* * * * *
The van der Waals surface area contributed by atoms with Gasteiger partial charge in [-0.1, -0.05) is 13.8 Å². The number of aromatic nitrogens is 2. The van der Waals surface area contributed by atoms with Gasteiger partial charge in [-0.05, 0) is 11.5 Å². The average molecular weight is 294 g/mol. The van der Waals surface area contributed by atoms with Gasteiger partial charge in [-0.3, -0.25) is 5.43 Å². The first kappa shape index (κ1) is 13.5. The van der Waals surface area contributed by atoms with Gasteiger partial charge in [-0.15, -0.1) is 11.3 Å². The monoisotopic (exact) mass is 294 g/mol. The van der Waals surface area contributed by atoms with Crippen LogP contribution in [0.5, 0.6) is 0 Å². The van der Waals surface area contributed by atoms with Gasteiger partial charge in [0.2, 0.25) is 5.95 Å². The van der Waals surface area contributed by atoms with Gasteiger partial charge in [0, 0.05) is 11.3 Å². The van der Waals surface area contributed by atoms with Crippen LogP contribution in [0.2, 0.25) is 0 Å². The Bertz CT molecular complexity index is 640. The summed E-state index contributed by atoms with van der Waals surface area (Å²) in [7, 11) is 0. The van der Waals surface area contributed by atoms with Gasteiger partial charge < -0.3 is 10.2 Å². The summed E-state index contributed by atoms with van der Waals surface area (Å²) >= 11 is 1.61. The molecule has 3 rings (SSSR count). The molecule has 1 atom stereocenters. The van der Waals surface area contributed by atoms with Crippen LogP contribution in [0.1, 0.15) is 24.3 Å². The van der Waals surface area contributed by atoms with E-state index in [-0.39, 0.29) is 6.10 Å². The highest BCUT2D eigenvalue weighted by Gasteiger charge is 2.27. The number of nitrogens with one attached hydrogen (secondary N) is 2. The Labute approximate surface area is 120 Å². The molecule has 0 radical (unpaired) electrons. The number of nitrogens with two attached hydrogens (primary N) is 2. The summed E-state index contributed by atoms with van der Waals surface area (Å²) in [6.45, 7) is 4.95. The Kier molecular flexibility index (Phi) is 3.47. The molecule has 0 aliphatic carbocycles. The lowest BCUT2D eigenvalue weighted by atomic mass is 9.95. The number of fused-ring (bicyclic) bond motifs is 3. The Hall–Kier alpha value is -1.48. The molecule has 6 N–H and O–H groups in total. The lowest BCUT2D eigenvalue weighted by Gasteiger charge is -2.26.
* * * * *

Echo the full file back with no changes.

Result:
The van der Waals surface area contributed by atoms with Gasteiger partial charge in [-0.1, -0.05) is 13.8 Å². The number of aromatic nitrogens is 2. The van der Waals surface area contributed by atoms with Gasteiger partial charge in [-0.05, 0) is 11.5 Å². The average molecular weight is 294 g/mol. The van der Waals surface area contributed by atoms with Gasteiger partial charge in [-0.3, -0.25) is 5.43 Å². The first kappa shape index (κ1) is 13.5. The van der Waals surface area contributed by atoms with Gasteiger partial charge in [-0.15, -0.1) is 11.3 Å². The monoisotopic (exact) mass is 294 g/mol. The van der Waals surface area contributed by atoms with Crippen LogP contribution in [0.5, 0.6) is 0 Å². The van der Waals surface area contributed by atoms with Gasteiger partial charge in [0.2, 0.25) is 5.95 Å². The van der Waals surface area contributed by atoms with Gasteiger partial charge in [0, 0.05) is 11.3 Å². The van der Waals surface area contributed by atoms with Crippen LogP contribution in [0.2, 0.25) is 0 Å². The Bertz CT molecular complexity index is 640. The summed E-state index contributed by atoms with van der Waals surface area (Å²) in [7, 11) is 0. The van der Waals surface area contributed by atoms with Gasteiger partial charge < -0.3 is 10.2 Å². The summed E-state index contributed by atoms with van der Waals surface area (Å²) >= 11 is 1.61. The molecule has 3 rings (SSSR count). The molecule has 1 atom stereocenters. The van der Waals surface area contributed by atoms with Crippen LogP contribution in [0.1, 0.15) is 24.3 Å². The van der Waals surface area contributed by atoms with E-state index in [-0.39, 0.29) is 6.10 Å². The highest BCUT2D eigenvalue weighted by Gasteiger charge is 2.27. The number of nitrogens with one attached hydrogen (secondary N) is 2. The Labute approximate surface area is 120 Å². The molecule has 0 radical (unpaired) electrons. The number of nitrogens with two attached hydrogens (primary N) is 2. The summed E-state index contributed by atoms with van der Waals surface area (Å²) in [6.45, 7) is 4.95. The Kier molecular flexibility index (Phi) is 3.47. The molecule has 0 aliphatic carbocycles. The lowest BCUT2D eigenvalue weighted by atomic mass is 9.95. The number of fused-ring (bicyclic) bond motifs is 3. The Hall–Kier alpha value is -1.48. The molecule has 6 N–H and O–H groups in total. The lowest BCUT2D eigenvalue weighted by Gasteiger charge is -2.26.